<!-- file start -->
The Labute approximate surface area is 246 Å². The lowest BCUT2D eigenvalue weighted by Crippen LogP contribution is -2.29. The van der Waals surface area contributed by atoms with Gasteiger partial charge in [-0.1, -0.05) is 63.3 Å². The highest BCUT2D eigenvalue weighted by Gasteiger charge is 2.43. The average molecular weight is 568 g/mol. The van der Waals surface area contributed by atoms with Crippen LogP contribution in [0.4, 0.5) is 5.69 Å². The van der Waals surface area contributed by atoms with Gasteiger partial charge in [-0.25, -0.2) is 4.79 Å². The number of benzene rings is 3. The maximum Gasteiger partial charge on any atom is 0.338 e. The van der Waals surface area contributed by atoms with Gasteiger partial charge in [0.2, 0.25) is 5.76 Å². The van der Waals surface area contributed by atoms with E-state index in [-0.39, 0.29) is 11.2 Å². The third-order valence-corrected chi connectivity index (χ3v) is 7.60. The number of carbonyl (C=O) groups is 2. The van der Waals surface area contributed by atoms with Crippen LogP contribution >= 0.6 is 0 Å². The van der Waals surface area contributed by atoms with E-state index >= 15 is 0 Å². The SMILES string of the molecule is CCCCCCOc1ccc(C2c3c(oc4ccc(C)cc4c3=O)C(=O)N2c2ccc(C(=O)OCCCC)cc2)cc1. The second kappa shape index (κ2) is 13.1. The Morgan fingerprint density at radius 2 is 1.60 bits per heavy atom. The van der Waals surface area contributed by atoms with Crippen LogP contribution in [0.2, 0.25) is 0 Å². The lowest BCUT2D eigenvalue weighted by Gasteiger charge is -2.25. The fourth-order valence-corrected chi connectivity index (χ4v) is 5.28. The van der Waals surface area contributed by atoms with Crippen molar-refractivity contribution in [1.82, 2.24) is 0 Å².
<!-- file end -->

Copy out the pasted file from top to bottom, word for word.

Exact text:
The Labute approximate surface area is 246 Å². The lowest BCUT2D eigenvalue weighted by Crippen LogP contribution is -2.29. The van der Waals surface area contributed by atoms with Gasteiger partial charge in [-0.1, -0.05) is 63.3 Å². The highest BCUT2D eigenvalue weighted by Gasteiger charge is 2.43. The average molecular weight is 568 g/mol. The van der Waals surface area contributed by atoms with Crippen LogP contribution in [0.4, 0.5) is 5.69 Å². The van der Waals surface area contributed by atoms with Gasteiger partial charge in [-0.25, -0.2) is 4.79 Å². The number of benzene rings is 3. The maximum Gasteiger partial charge on any atom is 0.338 e. The van der Waals surface area contributed by atoms with Gasteiger partial charge in [0.2, 0.25) is 5.76 Å². The van der Waals surface area contributed by atoms with E-state index in [-0.39, 0.29) is 11.2 Å². The third-order valence-corrected chi connectivity index (χ3v) is 7.60. The number of carbonyl (C=O) groups is 2. The van der Waals surface area contributed by atoms with Crippen LogP contribution >= 0.6 is 0 Å². The van der Waals surface area contributed by atoms with E-state index >= 15 is 0 Å². The SMILES string of the molecule is CCCCCCOc1ccc(C2c3c(oc4ccc(C)cc4c3=O)C(=O)N2c2ccc(C(=O)OCCCC)cc2)cc1. The second kappa shape index (κ2) is 13.1. The Morgan fingerprint density at radius 2 is 1.60 bits per heavy atom. The van der Waals surface area contributed by atoms with Crippen LogP contribution in [0.2, 0.25) is 0 Å². The lowest BCUT2D eigenvalue weighted by Gasteiger charge is -2.25. The fourth-order valence-corrected chi connectivity index (χ4v) is 5.28. The van der Waals surface area contributed by atoms with Crippen molar-refractivity contribution in [1.82, 2.24) is 0 Å².